The commissioner on interception of communications and surveillance has opted not to hold a press conference to answer questions from lawmakers about the cases mentioned in the commission’s annual report for 2014.
The report was submitted to the city’s chief executive in June.
Members of the Legislative Council’s panel on security said the decision goes against the usual practice and they will write to the commissioner, Azizul Rahman Suffiad, asking for a meeting to be set up, Ming Pao Daily reported Wednesday.
The commission’s secretariat said in a written reply to the newspaper that the previous news conferences were all hosted by commissioners who had written the annual reports.
However, it said, since the former commissioner, Darryl Gordon Saw, who wrote the 2014 annual report, has left office, it would not be appropriate for Suffiad to answer questions regarding issues prior to his becoming commissioner on Aug. 17.
Several legislators, including the Democratic Party’s James To Kun-sun, said they are very concerned about a case included in the 2014 annual report about law enforcement officers misidentifying a target and intercepting the communications of the target without authorization for four days.
To argued that Suffiad, a former High Court judge, should come forth to answer questions in a new conference, even though he wasn’t in office last year.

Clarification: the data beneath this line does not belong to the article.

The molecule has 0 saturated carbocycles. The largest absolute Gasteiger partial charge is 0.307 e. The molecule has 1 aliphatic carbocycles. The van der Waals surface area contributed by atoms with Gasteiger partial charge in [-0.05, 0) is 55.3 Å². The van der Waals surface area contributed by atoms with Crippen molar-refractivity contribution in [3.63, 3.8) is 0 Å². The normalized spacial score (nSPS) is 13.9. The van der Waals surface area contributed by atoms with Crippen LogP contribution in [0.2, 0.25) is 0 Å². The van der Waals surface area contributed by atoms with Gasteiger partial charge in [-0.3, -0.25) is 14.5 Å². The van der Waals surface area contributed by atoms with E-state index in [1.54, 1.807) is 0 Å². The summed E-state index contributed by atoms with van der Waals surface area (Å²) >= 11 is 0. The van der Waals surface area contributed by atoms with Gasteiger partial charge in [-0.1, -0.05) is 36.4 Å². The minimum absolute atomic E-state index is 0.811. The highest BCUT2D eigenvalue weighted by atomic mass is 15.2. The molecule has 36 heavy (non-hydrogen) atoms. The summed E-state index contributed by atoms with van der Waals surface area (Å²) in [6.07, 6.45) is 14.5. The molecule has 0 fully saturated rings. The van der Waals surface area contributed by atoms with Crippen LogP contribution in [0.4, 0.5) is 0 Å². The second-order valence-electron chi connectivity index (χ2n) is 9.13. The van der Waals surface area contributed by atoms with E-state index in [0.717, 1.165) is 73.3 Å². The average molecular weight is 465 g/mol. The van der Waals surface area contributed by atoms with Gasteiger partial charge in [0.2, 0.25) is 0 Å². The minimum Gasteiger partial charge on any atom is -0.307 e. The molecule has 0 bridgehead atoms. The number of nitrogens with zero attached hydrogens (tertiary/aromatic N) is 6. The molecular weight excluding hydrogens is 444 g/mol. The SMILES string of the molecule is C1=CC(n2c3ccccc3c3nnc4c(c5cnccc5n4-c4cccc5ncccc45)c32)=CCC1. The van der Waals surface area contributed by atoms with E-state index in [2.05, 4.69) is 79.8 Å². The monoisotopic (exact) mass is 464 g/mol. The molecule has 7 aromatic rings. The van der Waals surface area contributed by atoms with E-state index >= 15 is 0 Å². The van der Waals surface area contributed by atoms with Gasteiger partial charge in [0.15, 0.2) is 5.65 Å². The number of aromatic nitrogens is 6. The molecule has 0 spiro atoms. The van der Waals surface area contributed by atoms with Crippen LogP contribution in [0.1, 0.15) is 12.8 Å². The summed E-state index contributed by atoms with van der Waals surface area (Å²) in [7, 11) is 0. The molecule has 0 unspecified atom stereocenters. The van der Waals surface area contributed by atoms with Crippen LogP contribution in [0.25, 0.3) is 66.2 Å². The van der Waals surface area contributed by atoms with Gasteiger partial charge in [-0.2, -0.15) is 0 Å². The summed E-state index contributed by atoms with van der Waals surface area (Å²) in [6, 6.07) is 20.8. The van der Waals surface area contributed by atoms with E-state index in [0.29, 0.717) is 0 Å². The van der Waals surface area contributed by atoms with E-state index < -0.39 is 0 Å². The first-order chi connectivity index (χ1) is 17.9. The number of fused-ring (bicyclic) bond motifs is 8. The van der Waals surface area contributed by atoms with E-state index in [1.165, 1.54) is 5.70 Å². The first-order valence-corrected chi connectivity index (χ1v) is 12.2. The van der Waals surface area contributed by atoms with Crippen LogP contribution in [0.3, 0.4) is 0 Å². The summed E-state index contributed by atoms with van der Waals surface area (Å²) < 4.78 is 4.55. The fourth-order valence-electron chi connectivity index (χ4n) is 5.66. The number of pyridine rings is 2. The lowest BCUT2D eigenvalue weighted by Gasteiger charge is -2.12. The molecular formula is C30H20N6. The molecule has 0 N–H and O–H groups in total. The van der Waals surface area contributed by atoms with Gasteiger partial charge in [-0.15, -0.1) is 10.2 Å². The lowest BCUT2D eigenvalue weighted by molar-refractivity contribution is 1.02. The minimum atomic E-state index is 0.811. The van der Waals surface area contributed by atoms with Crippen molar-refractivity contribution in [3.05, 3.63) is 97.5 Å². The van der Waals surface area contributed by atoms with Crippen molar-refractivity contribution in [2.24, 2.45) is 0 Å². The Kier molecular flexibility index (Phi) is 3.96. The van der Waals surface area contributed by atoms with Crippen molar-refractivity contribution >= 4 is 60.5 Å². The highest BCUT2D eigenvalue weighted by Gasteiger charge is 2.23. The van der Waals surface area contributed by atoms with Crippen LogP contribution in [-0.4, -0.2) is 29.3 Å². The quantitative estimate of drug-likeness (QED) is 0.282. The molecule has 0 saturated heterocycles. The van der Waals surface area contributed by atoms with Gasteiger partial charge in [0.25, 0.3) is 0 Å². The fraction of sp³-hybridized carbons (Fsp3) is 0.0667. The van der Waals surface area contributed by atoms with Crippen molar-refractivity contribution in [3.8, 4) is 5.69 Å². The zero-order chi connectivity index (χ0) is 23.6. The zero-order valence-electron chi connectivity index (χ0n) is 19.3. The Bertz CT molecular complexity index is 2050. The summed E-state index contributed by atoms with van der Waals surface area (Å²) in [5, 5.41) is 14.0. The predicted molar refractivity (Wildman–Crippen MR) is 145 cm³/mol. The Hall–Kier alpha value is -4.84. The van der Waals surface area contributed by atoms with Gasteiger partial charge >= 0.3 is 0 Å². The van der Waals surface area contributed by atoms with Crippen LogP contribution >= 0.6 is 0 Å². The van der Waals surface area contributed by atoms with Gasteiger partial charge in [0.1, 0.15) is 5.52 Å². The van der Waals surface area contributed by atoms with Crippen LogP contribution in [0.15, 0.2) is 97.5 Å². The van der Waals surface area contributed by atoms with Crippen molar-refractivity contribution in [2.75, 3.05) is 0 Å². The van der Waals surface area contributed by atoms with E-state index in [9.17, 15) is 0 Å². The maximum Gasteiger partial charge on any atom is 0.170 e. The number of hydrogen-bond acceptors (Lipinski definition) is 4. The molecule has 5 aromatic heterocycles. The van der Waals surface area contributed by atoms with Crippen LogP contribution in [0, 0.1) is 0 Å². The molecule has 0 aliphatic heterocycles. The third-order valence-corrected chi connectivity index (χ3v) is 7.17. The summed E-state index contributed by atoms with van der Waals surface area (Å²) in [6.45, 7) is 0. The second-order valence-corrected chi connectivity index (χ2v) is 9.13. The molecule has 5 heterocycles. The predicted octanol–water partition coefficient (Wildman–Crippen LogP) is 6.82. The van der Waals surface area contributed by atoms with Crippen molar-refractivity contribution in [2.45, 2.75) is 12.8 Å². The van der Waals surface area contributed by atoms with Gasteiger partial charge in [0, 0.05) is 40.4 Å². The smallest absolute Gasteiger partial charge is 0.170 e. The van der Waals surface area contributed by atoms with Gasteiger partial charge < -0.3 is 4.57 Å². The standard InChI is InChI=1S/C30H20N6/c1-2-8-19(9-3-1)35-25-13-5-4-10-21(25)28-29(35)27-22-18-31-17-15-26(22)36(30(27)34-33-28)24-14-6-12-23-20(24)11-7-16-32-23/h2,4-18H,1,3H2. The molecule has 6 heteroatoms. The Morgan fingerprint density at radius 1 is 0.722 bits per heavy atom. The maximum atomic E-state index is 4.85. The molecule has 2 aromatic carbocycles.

Ip Kwok-him, the Democratic Alliance for the Betterment and Progress of Hong Kong lawmaker who chairs the panel on security, has agreed that a letter be sent to the commissioner to request a meeting.
Secretary for Security Lai Tung-kwok said Suffiad and the relevant law enforcement agencies will follow up with the cases vigilantly, but he did not disclose the progress of any investigation.
A lawmaker expressed concern that only 222 people were arrested in 2014, down from 261 from the previous year, when the number of approved requests to intercept communications increased from 1,412 in 2013 to 1,561 last year.
Lai said the authority under the Interception of Communications and Surveillance Ordinance to intercept communications has never been abused and said only 60-odd law enforcement officers have been disciplined for violating the ordinance since it was introduced nine years ago.
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